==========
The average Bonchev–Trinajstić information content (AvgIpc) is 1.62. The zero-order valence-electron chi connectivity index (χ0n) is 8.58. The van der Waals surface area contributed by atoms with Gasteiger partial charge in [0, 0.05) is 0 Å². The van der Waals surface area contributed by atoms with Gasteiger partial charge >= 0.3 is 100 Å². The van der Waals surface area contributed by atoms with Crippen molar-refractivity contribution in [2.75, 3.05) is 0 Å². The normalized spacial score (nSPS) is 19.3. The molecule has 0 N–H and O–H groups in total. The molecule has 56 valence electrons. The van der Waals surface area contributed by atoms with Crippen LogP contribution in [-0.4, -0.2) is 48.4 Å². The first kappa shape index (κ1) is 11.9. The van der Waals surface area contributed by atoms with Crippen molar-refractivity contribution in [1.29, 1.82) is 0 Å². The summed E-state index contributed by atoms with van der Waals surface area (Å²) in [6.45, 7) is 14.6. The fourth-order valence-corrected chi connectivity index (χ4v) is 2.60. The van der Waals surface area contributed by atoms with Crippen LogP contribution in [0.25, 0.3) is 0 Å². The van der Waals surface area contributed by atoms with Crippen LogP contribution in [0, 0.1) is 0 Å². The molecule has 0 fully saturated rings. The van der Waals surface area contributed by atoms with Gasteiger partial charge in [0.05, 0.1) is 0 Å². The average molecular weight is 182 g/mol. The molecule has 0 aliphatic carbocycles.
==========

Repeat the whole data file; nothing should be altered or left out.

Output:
The average Bonchev–Trinajstić information content (AvgIpc) is 1.62. The zero-order valence-electron chi connectivity index (χ0n) is 8.58. The van der Waals surface area contributed by atoms with Gasteiger partial charge in [0, 0.05) is 0 Å². The van der Waals surface area contributed by atoms with Gasteiger partial charge >= 0.3 is 100 Å². The van der Waals surface area contributed by atoms with Crippen molar-refractivity contribution in [2.75, 3.05) is 0 Å². The normalized spacial score (nSPS) is 19.3. The molecule has 0 N–H and O–H groups in total. The molecule has 56 valence electrons. The van der Waals surface area contributed by atoms with Crippen LogP contribution in [-0.4, -0.2) is 48.4 Å². The first kappa shape index (κ1) is 11.9. The van der Waals surface area contributed by atoms with Crippen molar-refractivity contribution in [1.29, 1.82) is 0 Å². The summed E-state index contributed by atoms with van der Waals surface area (Å²) in [6.45, 7) is 14.6. The fourth-order valence-corrected chi connectivity index (χ4v) is 2.60. The van der Waals surface area contributed by atoms with Crippen LogP contribution in [0.25, 0.3) is 0 Å². The van der Waals surface area contributed by atoms with Crippen LogP contribution in [0, 0.1) is 0 Å². The molecule has 0 fully saturated rings. The van der Waals surface area contributed by atoms with Gasteiger partial charge in [0.05, 0.1) is 0 Å². The average molecular weight is 182 g/mol. The molecule has 0 aliphatic carbocycles.